Sponsored Edition: Lost in the Truffle
The Cacaovore is most often found in drugstore snack aisles, communal workplace food areas, and on the banks of chocolate fountains around the world. The most common species, discountia cacaovore, feeds often but is never satisfied. It is easily tracked by its trails of bargain, mass-produced candy wrappers.
In contrast, the species most sought after for its discerning taste, qualitious cacaovore, only gathers for five hours, once a year at Dole Cannery Shops during the Hawaii Chocolate Festival.
This palate-pleasing event provides the qualitious with a rare opportunity to hunt the freshest, most unique locally made chocolate in one spot. Experts have observed it pouncing on truffles by Choco le’a, melt-in-your-mouth bars from Waialua Estate and Malie Kai, exotic concoctions by Madre Chocolates, Manoa Chocolates, Maui’s Sweet Paradise Chocolates, and the Big Island’s Original Hawaiian Chocolate Factory. The qualitious has been known to circle around for a second feeding on Hawaiian Cheesecake and flavored liquors such as Kona Brewing Company’s porter made from cacao nibs before feasting its eyes on chocolate orchids, chocolate pearls, and chocolate mint plants in the garden.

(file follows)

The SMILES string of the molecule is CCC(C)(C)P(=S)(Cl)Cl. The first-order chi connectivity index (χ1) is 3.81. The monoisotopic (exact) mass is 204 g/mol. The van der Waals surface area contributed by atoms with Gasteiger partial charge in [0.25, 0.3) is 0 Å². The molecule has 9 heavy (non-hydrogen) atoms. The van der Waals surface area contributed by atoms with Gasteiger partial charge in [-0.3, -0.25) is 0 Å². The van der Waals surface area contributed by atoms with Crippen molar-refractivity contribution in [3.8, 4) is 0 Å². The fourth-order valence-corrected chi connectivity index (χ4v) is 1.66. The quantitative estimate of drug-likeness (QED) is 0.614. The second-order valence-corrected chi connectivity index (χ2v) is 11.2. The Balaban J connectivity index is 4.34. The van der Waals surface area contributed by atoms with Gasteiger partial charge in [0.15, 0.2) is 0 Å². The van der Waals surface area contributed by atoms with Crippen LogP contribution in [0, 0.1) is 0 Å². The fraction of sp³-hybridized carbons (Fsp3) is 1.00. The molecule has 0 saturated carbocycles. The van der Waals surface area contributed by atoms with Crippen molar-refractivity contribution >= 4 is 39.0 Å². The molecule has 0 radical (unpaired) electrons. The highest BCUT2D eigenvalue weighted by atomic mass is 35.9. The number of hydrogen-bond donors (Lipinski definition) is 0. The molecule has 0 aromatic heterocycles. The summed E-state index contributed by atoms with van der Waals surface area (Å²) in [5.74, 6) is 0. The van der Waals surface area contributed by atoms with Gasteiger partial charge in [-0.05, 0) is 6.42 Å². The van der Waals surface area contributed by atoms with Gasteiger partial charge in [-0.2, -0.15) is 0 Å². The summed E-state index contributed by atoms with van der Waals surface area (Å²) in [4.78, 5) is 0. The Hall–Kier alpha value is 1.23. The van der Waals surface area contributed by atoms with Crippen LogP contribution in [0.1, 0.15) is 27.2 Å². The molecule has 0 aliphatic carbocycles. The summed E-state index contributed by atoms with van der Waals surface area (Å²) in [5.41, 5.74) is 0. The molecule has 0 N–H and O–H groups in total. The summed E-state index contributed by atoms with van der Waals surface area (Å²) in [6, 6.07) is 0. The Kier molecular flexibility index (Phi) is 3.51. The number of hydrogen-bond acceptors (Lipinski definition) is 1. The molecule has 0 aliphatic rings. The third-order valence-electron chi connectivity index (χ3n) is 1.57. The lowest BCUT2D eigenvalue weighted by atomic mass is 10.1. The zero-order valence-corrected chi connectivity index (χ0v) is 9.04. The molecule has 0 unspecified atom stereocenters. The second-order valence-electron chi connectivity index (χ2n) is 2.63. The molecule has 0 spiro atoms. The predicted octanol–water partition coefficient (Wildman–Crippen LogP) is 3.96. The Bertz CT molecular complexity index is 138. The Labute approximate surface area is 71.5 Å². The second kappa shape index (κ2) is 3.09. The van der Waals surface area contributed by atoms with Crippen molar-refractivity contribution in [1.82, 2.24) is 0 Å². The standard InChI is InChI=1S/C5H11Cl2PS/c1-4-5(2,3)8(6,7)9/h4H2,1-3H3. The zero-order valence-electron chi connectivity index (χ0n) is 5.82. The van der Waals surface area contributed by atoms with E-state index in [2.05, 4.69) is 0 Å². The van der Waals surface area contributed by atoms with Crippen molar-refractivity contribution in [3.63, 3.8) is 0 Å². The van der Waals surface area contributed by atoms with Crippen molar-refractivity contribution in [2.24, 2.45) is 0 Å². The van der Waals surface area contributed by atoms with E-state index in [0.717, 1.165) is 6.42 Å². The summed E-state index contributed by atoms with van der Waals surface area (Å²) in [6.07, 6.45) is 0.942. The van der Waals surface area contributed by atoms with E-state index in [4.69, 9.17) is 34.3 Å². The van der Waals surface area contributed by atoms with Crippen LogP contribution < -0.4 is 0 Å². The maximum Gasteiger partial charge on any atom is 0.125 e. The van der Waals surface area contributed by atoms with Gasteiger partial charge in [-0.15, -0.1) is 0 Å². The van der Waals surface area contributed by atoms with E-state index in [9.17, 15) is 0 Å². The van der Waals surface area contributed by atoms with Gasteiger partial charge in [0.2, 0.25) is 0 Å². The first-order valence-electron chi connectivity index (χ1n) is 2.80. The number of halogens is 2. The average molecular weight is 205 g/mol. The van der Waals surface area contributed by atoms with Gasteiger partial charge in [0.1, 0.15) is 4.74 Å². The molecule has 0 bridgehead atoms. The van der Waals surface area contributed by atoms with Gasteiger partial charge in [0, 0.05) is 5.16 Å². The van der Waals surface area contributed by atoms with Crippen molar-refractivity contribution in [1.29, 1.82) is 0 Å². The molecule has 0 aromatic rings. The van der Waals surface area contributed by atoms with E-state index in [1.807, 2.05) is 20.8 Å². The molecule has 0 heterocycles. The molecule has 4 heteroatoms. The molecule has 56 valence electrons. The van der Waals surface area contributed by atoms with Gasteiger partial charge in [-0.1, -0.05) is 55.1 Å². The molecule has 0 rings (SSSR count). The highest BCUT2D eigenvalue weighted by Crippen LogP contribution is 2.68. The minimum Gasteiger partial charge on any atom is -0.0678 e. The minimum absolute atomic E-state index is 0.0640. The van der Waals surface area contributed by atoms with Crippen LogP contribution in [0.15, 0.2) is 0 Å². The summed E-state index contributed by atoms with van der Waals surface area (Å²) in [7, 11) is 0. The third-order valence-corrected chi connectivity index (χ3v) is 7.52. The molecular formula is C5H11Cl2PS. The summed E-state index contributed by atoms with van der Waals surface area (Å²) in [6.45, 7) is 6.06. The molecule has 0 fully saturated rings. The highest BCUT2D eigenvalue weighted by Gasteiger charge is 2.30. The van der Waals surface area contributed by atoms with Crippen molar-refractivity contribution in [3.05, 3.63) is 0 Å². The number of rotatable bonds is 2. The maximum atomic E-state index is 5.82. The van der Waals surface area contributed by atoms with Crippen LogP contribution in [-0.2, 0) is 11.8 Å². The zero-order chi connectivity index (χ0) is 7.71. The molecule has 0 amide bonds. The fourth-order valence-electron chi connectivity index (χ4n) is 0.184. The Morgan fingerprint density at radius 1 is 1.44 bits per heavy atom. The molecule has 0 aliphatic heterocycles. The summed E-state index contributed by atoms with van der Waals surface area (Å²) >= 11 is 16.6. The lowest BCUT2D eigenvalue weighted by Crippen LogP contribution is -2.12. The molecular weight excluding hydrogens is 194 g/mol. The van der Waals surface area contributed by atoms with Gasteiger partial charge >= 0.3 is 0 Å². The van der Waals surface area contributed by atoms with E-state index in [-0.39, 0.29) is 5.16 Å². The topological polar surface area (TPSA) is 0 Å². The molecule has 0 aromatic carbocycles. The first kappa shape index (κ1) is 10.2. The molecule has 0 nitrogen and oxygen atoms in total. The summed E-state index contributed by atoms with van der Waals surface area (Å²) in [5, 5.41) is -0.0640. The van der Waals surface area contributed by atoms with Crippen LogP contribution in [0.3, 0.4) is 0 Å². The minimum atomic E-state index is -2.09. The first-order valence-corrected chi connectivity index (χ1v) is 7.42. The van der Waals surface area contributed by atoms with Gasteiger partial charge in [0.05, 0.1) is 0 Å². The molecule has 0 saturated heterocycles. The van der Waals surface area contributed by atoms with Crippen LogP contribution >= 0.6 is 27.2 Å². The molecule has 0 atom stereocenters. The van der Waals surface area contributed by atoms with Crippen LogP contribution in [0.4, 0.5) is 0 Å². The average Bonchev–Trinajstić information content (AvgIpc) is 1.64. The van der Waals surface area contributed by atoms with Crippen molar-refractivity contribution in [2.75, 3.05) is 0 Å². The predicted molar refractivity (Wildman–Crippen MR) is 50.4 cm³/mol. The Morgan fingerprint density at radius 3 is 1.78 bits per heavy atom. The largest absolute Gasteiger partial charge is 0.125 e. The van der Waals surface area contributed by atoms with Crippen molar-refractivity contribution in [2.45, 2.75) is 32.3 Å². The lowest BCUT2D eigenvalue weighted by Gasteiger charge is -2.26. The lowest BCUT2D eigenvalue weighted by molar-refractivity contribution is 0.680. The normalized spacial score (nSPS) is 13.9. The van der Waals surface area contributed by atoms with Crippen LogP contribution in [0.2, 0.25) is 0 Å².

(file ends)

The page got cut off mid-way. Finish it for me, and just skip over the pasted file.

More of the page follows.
If you encounter the voracious qualitious, it is best to soothe it live music (which is fortunately in abundance during the Festival) or by treating it to one of Heaven on Earth’s chocolate-inspired spa treatments offered on site.
After all, there’s nothing like chocolate to bring out the animal instincts.
The Hawaii Chocolate Festival is Saturday, noon to 5 p.m. at Dole Cannery Shops. Tickets are $20 pre-sale, $25 at the door and include samples from your choice of 10 vendors. Proceeds go to Halau O Na Pua Kukui. Click here to buy your tickets now or for more information about the second annual event.